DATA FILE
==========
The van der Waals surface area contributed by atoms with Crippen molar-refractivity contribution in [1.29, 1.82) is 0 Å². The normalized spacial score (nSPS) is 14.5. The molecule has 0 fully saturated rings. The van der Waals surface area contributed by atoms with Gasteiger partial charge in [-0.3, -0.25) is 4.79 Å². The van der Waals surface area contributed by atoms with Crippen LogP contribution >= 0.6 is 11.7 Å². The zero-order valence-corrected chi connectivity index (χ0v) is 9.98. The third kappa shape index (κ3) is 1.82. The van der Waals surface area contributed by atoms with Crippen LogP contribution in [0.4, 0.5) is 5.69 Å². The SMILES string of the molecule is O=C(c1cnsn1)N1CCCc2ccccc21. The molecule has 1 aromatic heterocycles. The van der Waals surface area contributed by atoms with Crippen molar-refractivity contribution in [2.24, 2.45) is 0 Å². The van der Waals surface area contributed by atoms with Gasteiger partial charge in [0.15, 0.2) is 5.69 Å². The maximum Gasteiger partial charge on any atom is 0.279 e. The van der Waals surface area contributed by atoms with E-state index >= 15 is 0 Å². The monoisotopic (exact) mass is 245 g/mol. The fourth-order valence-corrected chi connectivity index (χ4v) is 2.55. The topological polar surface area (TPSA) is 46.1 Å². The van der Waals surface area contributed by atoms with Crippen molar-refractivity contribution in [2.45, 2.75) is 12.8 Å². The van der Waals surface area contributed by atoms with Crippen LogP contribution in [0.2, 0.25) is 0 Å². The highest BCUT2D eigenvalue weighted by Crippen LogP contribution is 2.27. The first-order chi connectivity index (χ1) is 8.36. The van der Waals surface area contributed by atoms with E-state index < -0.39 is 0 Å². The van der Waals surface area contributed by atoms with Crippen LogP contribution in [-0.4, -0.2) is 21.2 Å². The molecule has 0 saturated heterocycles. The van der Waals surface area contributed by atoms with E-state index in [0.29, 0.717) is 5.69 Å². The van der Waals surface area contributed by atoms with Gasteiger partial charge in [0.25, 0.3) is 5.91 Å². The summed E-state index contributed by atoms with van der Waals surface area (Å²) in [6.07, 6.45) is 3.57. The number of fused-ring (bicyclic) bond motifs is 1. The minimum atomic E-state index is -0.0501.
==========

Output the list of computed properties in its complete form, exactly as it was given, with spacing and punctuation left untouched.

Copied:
The van der Waals surface area contributed by atoms with Crippen molar-refractivity contribution in [1.29, 1.82) is 0 Å². The normalized spacial score (nSPS) is 14.5. The molecule has 0 fully saturated rings. The van der Waals surface area contributed by atoms with Gasteiger partial charge in [-0.3, -0.25) is 4.79 Å². The van der Waals surface area contributed by atoms with Crippen LogP contribution >= 0.6 is 11.7 Å². The zero-order valence-corrected chi connectivity index (χ0v) is 9.98. The third kappa shape index (κ3) is 1.82. The van der Waals surface area contributed by atoms with Crippen LogP contribution in [0.4, 0.5) is 5.69 Å². The SMILES string of the molecule is O=C(c1cnsn1)N1CCCc2ccccc21. The molecule has 1 aromatic heterocycles. The van der Waals surface area contributed by atoms with Crippen molar-refractivity contribution in [2.24, 2.45) is 0 Å². The van der Waals surface area contributed by atoms with Gasteiger partial charge in [0.15, 0.2) is 5.69 Å². The maximum Gasteiger partial charge on any atom is 0.279 e. The van der Waals surface area contributed by atoms with E-state index >= 15 is 0 Å². The monoisotopic (exact) mass is 245 g/mol. The fourth-order valence-corrected chi connectivity index (χ4v) is 2.55. The topological polar surface area (TPSA) is 46.1 Å². The van der Waals surface area contributed by atoms with Crippen molar-refractivity contribution in [2.45, 2.75) is 12.8 Å². The van der Waals surface area contributed by atoms with Crippen LogP contribution in [0.2, 0.25) is 0 Å². The highest BCUT2D eigenvalue weighted by Crippen LogP contribution is 2.27. The first-order chi connectivity index (χ1) is 8.36. The van der Waals surface area contributed by atoms with E-state index < -0.39 is 0 Å². The van der Waals surface area contributed by atoms with Crippen LogP contribution in [-0.4, -0.2) is 21.2 Å². The molecule has 0 saturated heterocycles. The van der Waals surface area contributed by atoms with E-state index in [0.29, 0.717) is 5.69 Å². The van der Waals surface area contributed by atoms with Gasteiger partial charge in [0.25, 0.3) is 5.91 Å². The summed E-state index contributed by atoms with van der Waals surface area (Å²) in [6.07, 6.45) is 3.57. The number of fused-ring (bicyclic) bond motifs is 1. The minimum atomic E-state index is -0.0501.